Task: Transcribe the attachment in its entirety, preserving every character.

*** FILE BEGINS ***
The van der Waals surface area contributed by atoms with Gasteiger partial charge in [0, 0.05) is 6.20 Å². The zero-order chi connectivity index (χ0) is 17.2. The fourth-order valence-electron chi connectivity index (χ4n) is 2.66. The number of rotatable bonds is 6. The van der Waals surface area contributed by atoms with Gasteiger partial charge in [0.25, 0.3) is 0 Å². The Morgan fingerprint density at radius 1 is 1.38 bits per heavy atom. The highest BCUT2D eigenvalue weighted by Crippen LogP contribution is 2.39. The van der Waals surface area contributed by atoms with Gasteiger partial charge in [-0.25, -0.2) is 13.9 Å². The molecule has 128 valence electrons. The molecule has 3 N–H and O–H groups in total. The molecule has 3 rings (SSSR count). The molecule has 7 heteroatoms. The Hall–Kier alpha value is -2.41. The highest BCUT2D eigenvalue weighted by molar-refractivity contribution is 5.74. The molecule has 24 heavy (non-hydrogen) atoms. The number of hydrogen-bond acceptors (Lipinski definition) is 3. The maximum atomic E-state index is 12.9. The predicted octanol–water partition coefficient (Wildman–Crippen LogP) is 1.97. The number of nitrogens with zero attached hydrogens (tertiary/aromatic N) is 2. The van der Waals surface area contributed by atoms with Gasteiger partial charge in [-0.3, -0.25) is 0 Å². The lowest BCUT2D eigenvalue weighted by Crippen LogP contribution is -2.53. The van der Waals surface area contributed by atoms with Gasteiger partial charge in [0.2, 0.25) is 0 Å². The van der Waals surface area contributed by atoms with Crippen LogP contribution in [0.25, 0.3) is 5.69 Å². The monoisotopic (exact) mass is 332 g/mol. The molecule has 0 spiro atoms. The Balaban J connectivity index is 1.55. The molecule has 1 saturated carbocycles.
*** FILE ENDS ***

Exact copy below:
The van der Waals surface area contributed by atoms with Gasteiger partial charge in [0, 0.05) is 6.20 Å². The zero-order chi connectivity index (χ0) is 17.2. The fourth-order valence-electron chi connectivity index (χ4n) is 2.66. The number of rotatable bonds is 6. The van der Waals surface area contributed by atoms with Gasteiger partial charge in [0.25, 0.3) is 0 Å². The Morgan fingerprint density at radius 1 is 1.38 bits per heavy atom. The highest BCUT2D eigenvalue weighted by Crippen LogP contribution is 2.39. The van der Waals surface area contributed by atoms with Gasteiger partial charge in [-0.25, -0.2) is 13.9 Å². The molecule has 128 valence electrons. The molecule has 3 N–H and O–H groups in total. The molecule has 3 rings (SSSR count). The molecule has 7 heteroatoms. The Hall–Kier alpha value is -2.41. The highest BCUT2D eigenvalue weighted by molar-refractivity contribution is 5.74. The molecule has 24 heavy (non-hydrogen) atoms. The number of hydrogen-bond acceptors (Lipinski definition) is 3. The maximum atomic E-state index is 12.9. The predicted octanol–water partition coefficient (Wildman–Crippen LogP) is 1.97. The number of nitrogens with zero attached hydrogens (tertiary/aromatic N) is 2. The van der Waals surface area contributed by atoms with Gasteiger partial charge in [-0.3, -0.25) is 0 Å². The lowest BCUT2D eigenvalue weighted by Crippen LogP contribution is -2.53. The van der Waals surface area contributed by atoms with Gasteiger partial charge in [0.2, 0.25) is 0 Å². The van der Waals surface area contributed by atoms with Crippen LogP contribution in [0.25, 0.3) is 5.69 Å². The monoisotopic (exact) mass is 332 g/mol. The molecule has 0 spiro atoms. The Balaban J connectivity index is 1.55. The molecule has 1 saturated carbocycles.